In recent years, I’ve spent a lot of time ministering in churches of various sizes, styles, denominations and regions of the world.
Because most of my work involves resourcing small churches, a lot of that time has been spent in rural communities, agricultural areas and old-school congregations. Churches that will never be on anyone’s list of cutting-edge ministry.
You know, uncool churches.
I love uncool churches.
Here are four of the unexpected, sometimes counterintuitive truths I’m realizing after spending time with them:
1. A lot of uncool churches are doing genuine, contextual ministry
There’s an inherent prejudice in too much of church leadership today that favors the cool, the new, the relevant and the flashy.
Don’t get me wrong, I love new stuff. The small church I’ve served for the last 26+ years would probably rate high on most people’s cool spectrum. But being cool never won anyone to Jesus.
In many contexts, being cool is more of a turnoff than a help. Why? Because the community they minister in isn’t cool either. It’s not a Starbucks-Venti-soy-milk-latte community, it’s a Subway-sandwich-in-the-corner-of-the-gas-station town.
There are a whole lot of uncool, but loving churches doing vibrant, healthy and effective ministry in their (also uncool) communities.
2. We don’t understand their context as well as we think
Most church leaders, thought provokers and trendsetters have no idea what the typical small church needs.
Sorry (not sorry) to be so blunt, but it’s true.
We’re promoting ideas and resources that simply don’t fit in the context of a whole lot of churches – and we don’t even know we’re missing the mark. Instead, we too often assume that if what we’re doing isn’t working for them, the problem must be with them, not us.
3. We’re not giving them the credit they deserve
An old-school church is what’s needed in an old-school town. That’s their context and they fit it like a comfortable pair of overalls.
When a church is blessing the people they’re called to reach, they should be celebrated, not ridiculed for not being cool enough.
If we truly want to help all churches, we need to spend way more time listening to uncool churches. We need to worship with them, walk through their towns and appreciate their ministry context.
But too often, we don’t. Instead, we’re speaking to them with foreign ideas from a foreign place. Then we blame them when our ideas don’t fit their context.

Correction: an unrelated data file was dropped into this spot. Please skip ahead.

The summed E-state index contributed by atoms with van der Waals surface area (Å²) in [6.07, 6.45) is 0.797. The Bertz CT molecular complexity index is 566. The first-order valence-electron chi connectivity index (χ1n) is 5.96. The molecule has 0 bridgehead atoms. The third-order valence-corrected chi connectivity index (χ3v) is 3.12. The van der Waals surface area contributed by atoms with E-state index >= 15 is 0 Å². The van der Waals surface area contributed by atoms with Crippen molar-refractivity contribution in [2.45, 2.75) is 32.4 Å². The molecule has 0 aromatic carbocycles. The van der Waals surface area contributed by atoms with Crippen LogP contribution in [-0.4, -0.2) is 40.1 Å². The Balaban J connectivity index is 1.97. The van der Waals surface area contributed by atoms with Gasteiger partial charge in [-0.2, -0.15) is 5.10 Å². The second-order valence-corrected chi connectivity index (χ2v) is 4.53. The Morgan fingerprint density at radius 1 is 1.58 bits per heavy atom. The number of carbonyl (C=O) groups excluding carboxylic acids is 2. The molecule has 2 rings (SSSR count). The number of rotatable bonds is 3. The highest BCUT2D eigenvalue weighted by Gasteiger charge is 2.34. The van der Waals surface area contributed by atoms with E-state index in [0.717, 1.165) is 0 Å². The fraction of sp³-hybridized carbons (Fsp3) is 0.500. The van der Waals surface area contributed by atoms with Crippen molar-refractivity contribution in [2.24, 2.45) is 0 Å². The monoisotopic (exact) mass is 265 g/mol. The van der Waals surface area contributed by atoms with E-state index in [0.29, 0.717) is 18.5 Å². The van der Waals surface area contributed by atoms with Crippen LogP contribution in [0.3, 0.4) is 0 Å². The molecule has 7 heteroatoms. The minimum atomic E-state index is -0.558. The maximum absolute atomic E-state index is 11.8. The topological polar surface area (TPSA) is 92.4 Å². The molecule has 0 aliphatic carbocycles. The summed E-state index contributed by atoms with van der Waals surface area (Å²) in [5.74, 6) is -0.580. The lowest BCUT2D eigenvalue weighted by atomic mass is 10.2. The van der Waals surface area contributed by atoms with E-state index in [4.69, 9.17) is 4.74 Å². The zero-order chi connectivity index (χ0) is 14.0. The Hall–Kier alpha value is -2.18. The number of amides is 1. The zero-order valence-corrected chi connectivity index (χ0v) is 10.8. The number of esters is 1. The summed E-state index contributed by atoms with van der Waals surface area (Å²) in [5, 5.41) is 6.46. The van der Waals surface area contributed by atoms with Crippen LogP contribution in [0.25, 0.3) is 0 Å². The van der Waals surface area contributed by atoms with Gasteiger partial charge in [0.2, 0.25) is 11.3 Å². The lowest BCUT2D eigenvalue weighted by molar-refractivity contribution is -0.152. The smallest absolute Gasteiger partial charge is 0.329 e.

In other words…
4. Cool churches can’t give them what they need
One of the primary frustrations I hear from the pastors and members of uncool churches is how little help they get from denominational leaders and church growth experts.
It’s not that no one’s trying, it’s that most of the people producing church leadership resources are coming from a larger, big city, new-school context.
They’re in cool churches. Consequently, they have no idea what’s really needed in places that are off the beaten path.
Because of this, we’re not providing the majority of churches with what they actually need for their context.
So What Should We Do?
The reason we’re not helping these churches and pastors is because we don’t know these churches and pastors. We don’t understand them because we’re not listening to them.
The burden for this disconnect is not on them, it’s on us.
But it doesn’t have to be this way.
Those of us who are in a position of influence need to spend more time with small church pastors, in rural congregations, and among uncool churches.
Not just to offer help (although that’s always appreciated), but to ask for help. Don’t just drop by to speak, show up to listen.
When you’re designing your next curriculum, program, event or conference, have some small church and rural pastors in the room. Take their concerns seriously. Incorporate their ideas along with yours.
Their churches are a blessing, their ministries are healthy and their ideas are valid.
If we ask them to help us, they will. And then, we can all help each other.
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